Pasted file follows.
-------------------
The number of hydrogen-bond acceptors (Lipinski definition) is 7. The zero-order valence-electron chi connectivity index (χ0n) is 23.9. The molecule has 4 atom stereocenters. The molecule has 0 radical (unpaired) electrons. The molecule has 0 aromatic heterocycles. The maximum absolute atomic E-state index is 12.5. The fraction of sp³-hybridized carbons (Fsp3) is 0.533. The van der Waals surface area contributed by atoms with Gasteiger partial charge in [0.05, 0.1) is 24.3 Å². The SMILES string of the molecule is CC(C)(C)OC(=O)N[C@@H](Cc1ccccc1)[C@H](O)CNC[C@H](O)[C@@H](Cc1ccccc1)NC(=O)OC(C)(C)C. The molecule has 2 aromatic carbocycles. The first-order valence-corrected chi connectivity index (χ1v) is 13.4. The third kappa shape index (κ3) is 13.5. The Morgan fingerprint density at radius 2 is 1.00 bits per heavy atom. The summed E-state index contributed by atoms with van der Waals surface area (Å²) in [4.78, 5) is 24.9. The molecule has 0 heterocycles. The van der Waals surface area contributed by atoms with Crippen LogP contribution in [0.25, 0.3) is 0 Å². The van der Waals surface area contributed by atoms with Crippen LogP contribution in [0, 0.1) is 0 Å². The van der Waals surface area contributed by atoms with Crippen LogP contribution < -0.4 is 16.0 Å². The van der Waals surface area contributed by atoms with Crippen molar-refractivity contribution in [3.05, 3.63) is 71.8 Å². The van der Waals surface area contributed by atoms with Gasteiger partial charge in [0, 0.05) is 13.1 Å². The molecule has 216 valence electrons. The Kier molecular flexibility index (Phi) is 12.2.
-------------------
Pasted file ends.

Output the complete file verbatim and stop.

The number of hydrogen-bond acceptors (Lipinski definition) is 7. The zero-order valence-electron chi connectivity index (χ0n) is 23.9. The molecule has 4 atom stereocenters. The molecule has 0 radical (unpaired) electrons. The molecule has 0 aromatic heterocycles. The maximum absolute atomic E-state index is 12.5. The fraction of sp³-hybridized carbons (Fsp3) is 0.533. The van der Waals surface area contributed by atoms with Gasteiger partial charge in [0.05, 0.1) is 24.3 Å². The SMILES string of the molecule is CC(C)(C)OC(=O)N[C@@H](Cc1ccccc1)[C@H](O)CNC[C@H](O)[C@@H](Cc1ccccc1)NC(=O)OC(C)(C)C. The molecule has 2 aromatic carbocycles. The first-order valence-corrected chi connectivity index (χ1v) is 13.4. The third kappa shape index (κ3) is 13.5. The Morgan fingerprint density at radius 2 is 1.00 bits per heavy atom. The summed E-state index contributed by atoms with van der Waals surface area (Å²) in [4.78, 5) is 24.9. The molecule has 0 heterocycles. The van der Waals surface area contributed by atoms with Crippen LogP contribution in [0.25, 0.3) is 0 Å². The van der Waals surface area contributed by atoms with Crippen LogP contribution in [0, 0.1) is 0 Å². The van der Waals surface area contributed by atoms with Crippen LogP contribution < -0.4 is 16.0 Å². The van der Waals surface area contributed by atoms with Crippen molar-refractivity contribution in [3.05, 3.63) is 71.8 Å². The van der Waals surface area contributed by atoms with Gasteiger partial charge in [0, 0.05) is 13.1 Å². The molecule has 216 valence electrons. The Kier molecular flexibility index (Phi) is 12.2.